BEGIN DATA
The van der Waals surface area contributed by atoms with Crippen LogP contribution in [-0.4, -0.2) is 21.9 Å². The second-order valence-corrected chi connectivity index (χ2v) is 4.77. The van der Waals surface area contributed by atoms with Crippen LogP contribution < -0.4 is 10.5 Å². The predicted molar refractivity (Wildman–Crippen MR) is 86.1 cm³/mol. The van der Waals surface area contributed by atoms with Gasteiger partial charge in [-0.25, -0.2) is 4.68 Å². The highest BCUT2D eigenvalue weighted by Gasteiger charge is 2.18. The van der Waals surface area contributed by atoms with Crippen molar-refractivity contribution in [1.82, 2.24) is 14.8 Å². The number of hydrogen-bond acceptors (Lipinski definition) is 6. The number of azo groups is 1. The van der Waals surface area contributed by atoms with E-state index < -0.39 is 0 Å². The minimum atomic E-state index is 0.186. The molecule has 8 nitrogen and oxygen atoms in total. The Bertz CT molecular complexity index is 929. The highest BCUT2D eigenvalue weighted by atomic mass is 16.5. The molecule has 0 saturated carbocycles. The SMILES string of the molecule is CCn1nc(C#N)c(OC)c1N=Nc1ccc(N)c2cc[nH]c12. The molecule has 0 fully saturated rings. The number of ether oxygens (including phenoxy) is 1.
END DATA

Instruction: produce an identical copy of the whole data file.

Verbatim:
The van der Waals surface area contributed by atoms with Crippen LogP contribution in [-0.4, -0.2) is 21.9 Å². The second-order valence-corrected chi connectivity index (χ2v) is 4.77. The van der Waals surface area contributed by atoms with Crippen LogP contribution < -0.4 is 10.5 Å². The predicted molar refractivity (Wildman–Crippen MR) is 86.1 cm³/mol. The van der Waals surface area contributed by atoms with Gasteiger partial charge in [-0.25, -0.2) is 4.68 Å². The highest BCUT2D eigenvalue weighted by Gasteiger charge is 2.18. The van der Waals surface area contributed by atoms with Crippen molar-refractivity contribution in [1.82, 2.24) is 14.8 Å². The number of hydrogen-bond acceptors (Lipinski definition) is 6. The number of azo groups is 1. The van der Waals surface area contributed by atoms with E-state index < -0.39 is 0 Å². The minimum atomic E-state index is 0.186. The molecule has 8 nitrogen and oxygen atoms in total. The Bertz CT molecular complexity index is 929. The highest BCUT2D eigenvalue weighted by atomic mass is 16.5. The molecule has 0 saturated carbocycles. The SMILES string of the molecule is CCn1nc(C#N)c(OC)c1N=Nc1ccc(N)c2cc[nH]c12. The molecule has 0 fully saturated rings. The number of ether oxygens (including phenoxy) is 1.